If these marvels seem reminiscent of the old-time snake-oil peddler, let it be said that there is nothing old-time about L. Ron Hubbard. A few feet from his desk stands a Telex, giving him instant communication with his far-flung branches. Hubbard speaks easily and with seeming authority about physics, mathematics, nuclear fission, or indeed, almost any science, and salts his conversation with phrases like “small energy measurement,” “stimulus-response cycle,” and things like that. Scientology literature frequently refers to him as an engineer, a mathematician, and a nuclear physicist. Who’s Who in the Southwest credits him with an engineering degree at George Washington University. The university does not. Today, besides his “Doctor of Scientology,” he appends a Ph.D. to his name. He got it, he says, from Sequoia University. This was a Los Angeles establishment, once housed in a residential dwelling, whose degrees are not recognized by any accredited college or university.
Hubbard, who was born in Tilden, Nebraska, in 1911, has been married three times, divorced twice, and is the father of seven children. Somewhere along the way he took up the writing of science fiction, and both Dianetics and Scientology show the strong influence of his former craft. Both Scientology and science fiction are characterized by arcane words and by invented terms, phrases, and abbreviations. Hubbard’s followers also deal with and knowingly discuss such things as down-bouncers, Thetans, MEST bodies, lock-scanning, dub-ins, rock slams, bops, and engrams.
Fees vary in the academies, but you can get a short, “intensive” course of hours for $700 or $800. According to a Scientology pamphlet, “A complete Freudian analysis costs $8,000 to $15,000. Better results can be achieved in Scientology for $25 and, on a group basis, for a few dollars.”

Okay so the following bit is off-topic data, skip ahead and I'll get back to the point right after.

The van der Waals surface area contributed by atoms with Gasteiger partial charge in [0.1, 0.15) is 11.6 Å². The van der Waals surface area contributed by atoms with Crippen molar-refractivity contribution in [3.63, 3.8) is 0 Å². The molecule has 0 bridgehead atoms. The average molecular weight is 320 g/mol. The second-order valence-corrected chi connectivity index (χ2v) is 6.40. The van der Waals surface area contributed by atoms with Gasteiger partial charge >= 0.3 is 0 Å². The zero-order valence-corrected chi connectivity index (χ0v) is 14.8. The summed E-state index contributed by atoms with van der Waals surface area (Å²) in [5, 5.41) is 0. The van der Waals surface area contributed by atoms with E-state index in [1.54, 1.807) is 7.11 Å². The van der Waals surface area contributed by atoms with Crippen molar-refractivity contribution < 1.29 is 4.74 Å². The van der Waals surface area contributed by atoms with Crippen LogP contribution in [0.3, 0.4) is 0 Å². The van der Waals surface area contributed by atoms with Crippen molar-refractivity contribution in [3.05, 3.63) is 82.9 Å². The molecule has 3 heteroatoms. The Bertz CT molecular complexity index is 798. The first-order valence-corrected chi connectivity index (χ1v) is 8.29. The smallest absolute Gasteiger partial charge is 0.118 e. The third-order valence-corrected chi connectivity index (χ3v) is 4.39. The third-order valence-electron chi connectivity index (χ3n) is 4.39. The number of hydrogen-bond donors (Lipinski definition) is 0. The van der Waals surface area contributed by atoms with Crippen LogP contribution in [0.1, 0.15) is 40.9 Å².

Unfortunately Scientology does not straighten out every client at these bargain-basement figures. Police cited a record of a Florida millionaire who spent $28,000 on Scientology processing in less than two years. His only complaint was of “nervousness.”
People who encounter Scientology for the first time are astounded at its far-flung growth. Actually Scientology did not have to start from scratch but was able to rise phoenix-like from the ashes of Dianetics, a craze which swept the U.S. in 1950. It originated with a book that Hubbard wrote in 60 days called Dianetics: The Modern Science of Mental Health. Overnight, Dianetics became a runaway best seller, although the learned journals of psychology, psychiatry, and medicine all ignored it.
Dianetics preached that everybody had two minds, the “analytical,” similar to Freud’s “conscious,” and the “reactive,” like Freud’s “unconscious.” The analytical mind, Hubbard maintained, was a perfect computing machine, incapable of error — except for “engrams,” which fouled up the computer. Engrams were recorded on your “time track” by your reactive mind, when your analytical mind wasn’t looking. For example, said Hubbard, “A woman is knocked down by a blow. She is rendered unconscious. She is kicked and told that she is no good. A chair is overturned in the process. A faucet is running in the kitchen. The engram contains a running record of all these perceptions.” Later, the engram gets “keyed in” and all sorts of things can happen; the woman may feel a sensation of being kicked whenever she hears a faucet running.